Comparing T.S. Elliot's "The Hollow Men," with "The Heart of Darkness," by Joseph Conrad

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The poem by T.S. Elliot, The Hollow Men and The Heart of Darkness by Joseph Conrad embody apathy and indifference. Both Conrad’s Station Manager and Elliot’s hollow men present a profound intellectual and emotional lack of interest or concern as well as being devoid of distinguishable humanity. The two texts highlight the grave characteristics of both the station manger and the hollow men by embellishing the details of their vacant eyes as well as “death’s other kingdom,” of which they both inhabit, their indefinite characteristics and their hollowness.

The station manager is every man in that none of his features stand out from the norm. In the fact that he is generic in every way, he embodies the benign face of evil. His inherent ambiguities such as his “smile – not a smile,” as well as making “the commonest phrase appear absolutely inscrutable,” incapable of being investigated, analysed, or scrutinized.

It is clear that his only absolute is ambiguity as Marlow goes on to describe him with paradoxes, “He originated nothing…but he was great,” and “he was neither civil nor uncivil.” In a similar fashion the hollow men “are quiet and meaningless,” embodying “shape without form, shade without colour, paralysed force,” and “gesture without motion.” Neither portrayal of either character has any distinguishable traits of humanity, indifferent to everyone and anyone.

The hollowness of both characters typifies their lack of humanity, containing neither heart nor soul, which are commonly associated with humanity. Marlow considers whether “there was nothing within him (the station manger),” and notes that his smile had been “a door opening into a darkness he had in his keeping.” It is also the station manager’s belief that “men who come out here should have no entrails,” further evidence of his emptiness. The men in T.S. Elliot’s poem “are the hollow men…the stuffed men…headpiece filled with straw.” In the same way that the station manager is evidenced as having no human entrails, the hollow men have equally unhuman characteristics.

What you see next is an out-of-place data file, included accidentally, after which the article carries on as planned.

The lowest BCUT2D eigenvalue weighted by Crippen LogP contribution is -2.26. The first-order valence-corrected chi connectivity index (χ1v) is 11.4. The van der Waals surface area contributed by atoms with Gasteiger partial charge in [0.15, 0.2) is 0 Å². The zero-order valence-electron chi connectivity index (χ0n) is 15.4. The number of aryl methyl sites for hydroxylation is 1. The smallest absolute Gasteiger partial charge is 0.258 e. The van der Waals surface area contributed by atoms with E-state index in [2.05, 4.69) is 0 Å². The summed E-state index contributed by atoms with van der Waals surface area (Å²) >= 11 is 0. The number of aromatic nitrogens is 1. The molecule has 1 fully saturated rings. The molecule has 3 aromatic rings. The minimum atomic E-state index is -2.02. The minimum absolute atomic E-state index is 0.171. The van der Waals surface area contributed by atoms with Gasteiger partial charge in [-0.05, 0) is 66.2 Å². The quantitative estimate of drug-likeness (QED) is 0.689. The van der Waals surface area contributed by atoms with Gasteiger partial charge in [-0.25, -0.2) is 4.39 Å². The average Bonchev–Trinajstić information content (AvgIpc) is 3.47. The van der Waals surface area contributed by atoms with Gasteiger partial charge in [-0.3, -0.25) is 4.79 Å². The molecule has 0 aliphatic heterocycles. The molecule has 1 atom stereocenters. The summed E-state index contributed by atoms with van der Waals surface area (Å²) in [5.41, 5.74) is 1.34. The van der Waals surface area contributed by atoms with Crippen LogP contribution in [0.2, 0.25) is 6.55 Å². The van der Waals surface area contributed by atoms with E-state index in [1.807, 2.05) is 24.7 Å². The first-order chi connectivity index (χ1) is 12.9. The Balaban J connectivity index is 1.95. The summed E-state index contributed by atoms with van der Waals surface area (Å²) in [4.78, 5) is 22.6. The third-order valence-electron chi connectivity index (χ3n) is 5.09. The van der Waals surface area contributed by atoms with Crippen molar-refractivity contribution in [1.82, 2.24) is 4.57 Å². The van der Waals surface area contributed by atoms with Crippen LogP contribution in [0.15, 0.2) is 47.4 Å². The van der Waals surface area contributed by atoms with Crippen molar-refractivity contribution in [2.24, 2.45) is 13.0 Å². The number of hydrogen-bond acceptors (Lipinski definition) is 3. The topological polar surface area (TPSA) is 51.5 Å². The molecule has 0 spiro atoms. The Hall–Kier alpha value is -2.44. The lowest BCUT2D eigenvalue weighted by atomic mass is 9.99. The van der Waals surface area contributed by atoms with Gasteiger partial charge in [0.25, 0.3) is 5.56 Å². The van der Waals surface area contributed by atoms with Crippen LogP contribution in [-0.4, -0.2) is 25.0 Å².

The eyes of both the hollow men and the station manager are both vacant and void of humanity. The station manager’s eyes of the usual blue were perhaps remarkably cold, and he certainly could make his glance fall on one as trenchant and heavy as an axe,” evidence of his lack of humanity, evidenced also when “he inspired uneasiness.” With such cold and vacant eyes the station manager id devoid of emotional or intellectual interest, instead presenting meaningless transparency. The hollow men have no eyes at all, “there are not eyes here, and there are no eyes here.” The hollow men are “sightless, unless the eyes reappear as the perpetual star,” to guide them and give them meaning and purpose, of which neither the hollow men nor the station manager possess.

The landscapes in which both the hollow men and the station manager live are both void of any meaning or life themselves. Where the hollow men reside “is the dead land, this (the land which they reside) is the cactus land, here the stone images are raised, here they receive the supplication of a dead man’s hand under the twinkle of a fading star.” The hollow men are in a vacuum which acts as a catalyst for their meaningless and inhuman existence. The station manager lives “in a city of the dead,” whereby one thought “instead of going to the centre of a continent, {they} were about to set off for the centre of the Earth,” “one of the dark places of the earth,” which also acts to subvert any meaning or apathy that may have existed in the station manager.

Both the hollow men and the station manager are defined by a profound absence of intellect, learning, initiative, respect, love, fear, insides and meaning. As a result of such severe omissions to the character, they are lacking in humanity, instead embodying stoicism and indifference.

Bibliography:http://en.wikipedia.org/wiki/T._S._Eliot